Swift survey finds 'missing' active galaxies (w/ Video)

Jan 20, 2011
A newfound population of heavily absorbed active galaxies (orange curve) is thought to make the greatest contribution to the cosmic X-ray background (light blue). Both have similar spectral shapes and peak at similar energies. Adding in the known contributions from less-absorbed active galaxies (yellow and purple) appears to fully account for the background. Credit: NASA/Goddard Space Flight Center

(PhysOrg.com) -- Seen in X-rays, the entire sky is aglow. Even far away from bright sources, X-rays originating from beyond our galaxy provide a steady glow in every direction. Astronomers have long suspected that the chief contributors to this cosmic X-ray background were dust-swaddled black holes at the centers of active galaxies. The trouble was, too few of them were detected to do the job.

An international team of scientists using data from NASA's confirms the existence of a largely unseen population of black-hole-powered galaxies. Their X-ray emissions are so heavily absorbed that little more than a dozen are known. Yet astronomers say that despite the deeply dimmed X-rays, the sources may represent the tip of the iceberg, accounting for at least one-fifth of all active galaxies.

"These heavily shrouded are all around us," said Neil Gehrels, the Swift principal investigator at NASA's Goddard Space Flight Center in Greenbelt, Md., and a co-author of the new study. "But before Swift, they were just too faint and too obscured for us to see."

The findings appear in the Feb. 10 issue of The .

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Most large galaxies contain a giant central black hole, and those observed in the Swift study weigh in at about 100 million times the sun's mass. In an active galaxy, matter falling toward the powers high-energy emissions so intense that two classes of active galaxies, quasars and blazars, rank as the most luminous objects in the universe.

The X-ray background led astronomers to suspect that active galaxies were undercounted. Astronomers could never be certain that they had detected most of even the closest active galaxies. Thick clouds of dust and gas surround the central black hole and screen out ultraviolet, optical and low-energy (or soft) X-ray light. While can make it through the material, it can be confused with warm dust in the galaxy's star-forming regions.

However, some of the black hole's more energetic X-rays do penetrate the shroud, and that's where Swift comes in.

Since 2004, Swift's Burst Alert Telescope (BAT), developed and operated at NASA Goddard, has been mapping the entire sky in hard X-rays with energies between 15,000 and 200,000 electron volts -- thousands of times the energy of visible light. Gradually building up its exposure year after year, the survey is now the largest, most sensitive and most complete census at these energies. It includes hundreds of active galaxies out to a distance of 650 million light-years.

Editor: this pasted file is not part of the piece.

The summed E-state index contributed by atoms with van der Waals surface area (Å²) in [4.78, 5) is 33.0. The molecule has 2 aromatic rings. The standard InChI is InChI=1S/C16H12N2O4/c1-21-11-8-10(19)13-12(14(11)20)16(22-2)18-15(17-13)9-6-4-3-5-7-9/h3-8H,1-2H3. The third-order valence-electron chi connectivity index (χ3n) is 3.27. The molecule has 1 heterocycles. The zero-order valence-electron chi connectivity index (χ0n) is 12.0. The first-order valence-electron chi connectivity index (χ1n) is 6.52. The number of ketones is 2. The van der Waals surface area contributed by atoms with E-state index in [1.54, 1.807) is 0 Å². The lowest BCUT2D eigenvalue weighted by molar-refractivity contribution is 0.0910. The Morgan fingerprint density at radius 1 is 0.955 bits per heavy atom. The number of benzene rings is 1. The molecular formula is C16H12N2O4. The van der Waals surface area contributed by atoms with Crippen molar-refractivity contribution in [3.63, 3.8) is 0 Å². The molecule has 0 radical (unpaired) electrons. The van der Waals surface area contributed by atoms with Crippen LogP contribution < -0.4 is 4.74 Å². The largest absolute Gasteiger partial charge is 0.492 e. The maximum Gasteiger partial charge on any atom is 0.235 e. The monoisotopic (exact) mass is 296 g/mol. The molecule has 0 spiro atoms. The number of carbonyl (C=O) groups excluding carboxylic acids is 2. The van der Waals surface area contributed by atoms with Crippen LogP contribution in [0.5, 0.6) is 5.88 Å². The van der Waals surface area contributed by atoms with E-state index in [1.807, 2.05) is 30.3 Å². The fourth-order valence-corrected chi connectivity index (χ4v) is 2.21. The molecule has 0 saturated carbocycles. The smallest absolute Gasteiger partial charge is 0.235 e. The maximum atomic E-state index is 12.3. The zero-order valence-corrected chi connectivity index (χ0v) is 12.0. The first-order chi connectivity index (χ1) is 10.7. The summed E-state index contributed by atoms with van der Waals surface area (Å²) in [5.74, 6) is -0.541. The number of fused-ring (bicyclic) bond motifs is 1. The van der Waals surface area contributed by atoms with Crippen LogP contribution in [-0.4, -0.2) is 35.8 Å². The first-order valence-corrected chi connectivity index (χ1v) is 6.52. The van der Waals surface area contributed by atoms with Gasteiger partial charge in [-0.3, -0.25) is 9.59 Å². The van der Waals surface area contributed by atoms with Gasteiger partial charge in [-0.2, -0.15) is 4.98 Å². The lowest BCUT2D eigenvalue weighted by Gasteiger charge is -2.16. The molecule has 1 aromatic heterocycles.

From this sample, the researchers eliminated sources less than 15 degrees away from the dusty, crowded plane of our own galaxy. All active galaxies sporting an energetic particle jet were also not considered, leaving 199 galaxies.

Although there are many different types of active galaxy, astronomers explain the different observed properties based on how the galaxy angles into our line of sight. We view the brightest ones nearly face on, but as the angle increases, the surrounding ring of gas and dust absorbs increasing amounts of the black hole's emissions.

Astronomers assumed that there were many active galaxies oriented edgewise to us, but they just couldn't be detected because the disk of gas attenuates emissions too strongly.

"These extremely obscured active galaxies are very faint and difficult to find. Out of a sample of 199 sources, we detected only nine of them," said Davide Burlon, the lead author of the study and a graduate student at the Max Planck Institute for Extraterrestrial Physics in Munich.

"But even Swift's BAT has trouble finding these highly absorbed sources, and we know that the survey undercounts them," Burlon explained. "When we factored this in, we found that these shrouded active galaxies are very numerous, making up about 20 to 30 percent of the total."

"With Swift we have now quantified exactly how many active galaxies there are around us -- really, in our back yard," said Marco Ajello at the SLAC National Accelerator Laboratory, Menlo Park, Calif. "The number is large, and it agrees with models that say they are responsible for most of the X-ray background." If the numbers remain consistent at greater distances, when the universe was substantially younger, then there are enough supermassive black holes to account for the cosmic X-ray background.

The team then merged Swift BAT data with archived observations from its X-Ray Telescope in an effort to study how the intensity of the galaxies' emissions changed at different X-ray energies.

"This is the first time we could investigate the average spectrum of heavily absorbed active galaxies," said Ajello. "These galaxies are responsible for the shape of the cosmic X-ray background -- they create the peak of its energy."

All of this is consistent with the idea that the cosmic X-ray background is the result of emission from obscured supermassive black holes active when the universe was 7 billion years old, or about half its current age.

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User comments : 11

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omatumr
1 / 5 (9) Jan 20, 2011
That, sir, is neutron repulsion in action!

With kind regards,
Oliver K. Manuel
Former NASA Principal
Investigator for Apollo
Terrible_Bohr
5 / 5 (4) Jan 20, 2011
@ omatumr:
How do you conclude that these are X-rays emitted from neutron stars rather than black holes?
71STARS
1 / 5 (8) Jan 20, 2011